Aristotelian logic is dichotomous and admits only reasoning that relies on an analysis of concepts whose outcome cannot be other than the rigorous true/false; however, in light of the diversity (even if only functional) implied by fuzzy logic, to say that the Greek philosopher “simplified” his investigations by using this stratagem is not only a gross error but a veritable inference denied by human experience itself. It could even be postulated that dialectical thinking is a reality linked to every man’s forma mentis, and this is corroborated both by the numerous results achieved by the experimental sciences (which are based on Aristotelian logic) but especially by the innate tendency to always think in a complementary way; it is immediate to realize that any idea (whether material or abstract) cannot be conceived without first tacitly accepting its opposite. This probably drove Aristotle toward the binary result- not a sterile worldview but a deep psychological analysis of the mind.
But what is the viewpoint of neuroscience in this regard?
Although this might seem rather strange, it has been shown (see ) that the mental representation of numbers follows a generally rectilinear pattern, called LNM – Numerical Mental Line – by the researcher Francis Galton, to whom this discovery is owed. As Umiltà and Zorzi have pointed out, it is wrong to think that numerical computation occurs through the same brain centers responsible for linguistic operations. In other words, man has matured in the course of evolution, an autonomous ability to handle mathematical matters, and only in the most trivial cases does he refer to memorized formulas with a low degree of criticality, for example, the results of the Pythagorean table.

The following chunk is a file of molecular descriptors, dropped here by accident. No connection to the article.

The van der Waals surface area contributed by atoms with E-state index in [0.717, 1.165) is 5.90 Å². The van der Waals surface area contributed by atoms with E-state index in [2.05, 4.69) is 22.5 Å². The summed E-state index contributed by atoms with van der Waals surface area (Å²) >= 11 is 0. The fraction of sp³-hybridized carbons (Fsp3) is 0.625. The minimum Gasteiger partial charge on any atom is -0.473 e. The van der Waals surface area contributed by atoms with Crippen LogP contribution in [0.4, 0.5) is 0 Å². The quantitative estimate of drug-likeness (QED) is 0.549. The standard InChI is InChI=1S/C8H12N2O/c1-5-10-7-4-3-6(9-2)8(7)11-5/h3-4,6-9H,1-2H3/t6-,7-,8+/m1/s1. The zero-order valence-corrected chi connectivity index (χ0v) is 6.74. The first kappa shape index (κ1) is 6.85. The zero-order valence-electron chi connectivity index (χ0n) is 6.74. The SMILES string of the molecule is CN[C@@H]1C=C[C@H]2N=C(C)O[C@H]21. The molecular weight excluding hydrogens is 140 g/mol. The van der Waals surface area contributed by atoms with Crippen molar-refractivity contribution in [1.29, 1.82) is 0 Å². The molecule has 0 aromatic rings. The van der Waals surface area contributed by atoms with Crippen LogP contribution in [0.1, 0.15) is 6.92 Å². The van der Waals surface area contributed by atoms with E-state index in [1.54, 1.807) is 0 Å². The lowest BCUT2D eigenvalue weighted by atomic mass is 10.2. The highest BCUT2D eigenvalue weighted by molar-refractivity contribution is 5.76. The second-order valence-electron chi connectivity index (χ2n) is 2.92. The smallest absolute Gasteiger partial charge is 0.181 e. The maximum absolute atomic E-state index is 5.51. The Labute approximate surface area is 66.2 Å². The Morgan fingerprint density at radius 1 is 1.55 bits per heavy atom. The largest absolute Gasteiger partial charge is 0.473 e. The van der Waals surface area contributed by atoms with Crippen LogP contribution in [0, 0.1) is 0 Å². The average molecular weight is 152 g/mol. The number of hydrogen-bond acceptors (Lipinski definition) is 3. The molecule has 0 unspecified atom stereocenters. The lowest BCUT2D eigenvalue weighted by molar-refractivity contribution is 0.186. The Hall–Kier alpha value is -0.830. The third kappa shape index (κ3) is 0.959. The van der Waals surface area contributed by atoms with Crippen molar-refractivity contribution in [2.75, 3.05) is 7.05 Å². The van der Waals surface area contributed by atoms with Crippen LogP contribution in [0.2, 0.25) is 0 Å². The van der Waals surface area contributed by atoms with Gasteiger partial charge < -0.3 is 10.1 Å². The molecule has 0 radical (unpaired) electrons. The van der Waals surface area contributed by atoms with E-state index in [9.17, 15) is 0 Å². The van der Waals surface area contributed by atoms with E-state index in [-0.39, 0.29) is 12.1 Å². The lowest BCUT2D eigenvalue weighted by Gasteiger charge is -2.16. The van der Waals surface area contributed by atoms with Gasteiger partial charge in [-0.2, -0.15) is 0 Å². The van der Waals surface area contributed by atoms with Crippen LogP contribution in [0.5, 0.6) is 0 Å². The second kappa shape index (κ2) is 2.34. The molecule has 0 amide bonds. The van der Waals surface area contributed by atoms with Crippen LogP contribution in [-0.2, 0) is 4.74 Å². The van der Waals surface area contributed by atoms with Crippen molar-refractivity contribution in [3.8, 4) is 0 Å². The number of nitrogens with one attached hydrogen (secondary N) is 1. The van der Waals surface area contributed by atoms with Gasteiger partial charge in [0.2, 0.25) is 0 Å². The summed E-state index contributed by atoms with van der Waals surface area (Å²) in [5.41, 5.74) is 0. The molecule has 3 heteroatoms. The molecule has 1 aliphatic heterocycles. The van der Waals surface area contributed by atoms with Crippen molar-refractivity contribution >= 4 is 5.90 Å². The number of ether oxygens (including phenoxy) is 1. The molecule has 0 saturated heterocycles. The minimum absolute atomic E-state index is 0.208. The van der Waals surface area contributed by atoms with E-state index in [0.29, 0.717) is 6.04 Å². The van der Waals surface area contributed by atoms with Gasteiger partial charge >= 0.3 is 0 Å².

Whenever one is faced with the need to calculate a result, there are two alternatives: the first is that of approximation, which, according to brain imaging results, is assigned to the right hemisphere, while the second is that of precision, understood as the logical-rational analysis of non-immediate problems, which is carried out primarily by the left hemisphere.
This separation of roles demonstrates how the brain’s information processing is preceded by a selective intervention that directs flows in the most appropriate directions. Thus, in our case, the particular nature of mathematical computation is “recognized” a priori and does not arise from some “linguistic abuse.” But the most interesting fact that confirms what was stated earlier is that LMN is inherently a bisectional representation.
There is thus neuroscientific confirmation regarding the hypothesis-more than reasonable-that the human mind cannot conceive of the indivisible, even if it takes refuge in the highest abstractions of mathematics; dichotomous logic, therefore, is not a forcing of thought but arises precisely from the structural-functional characteristics of it.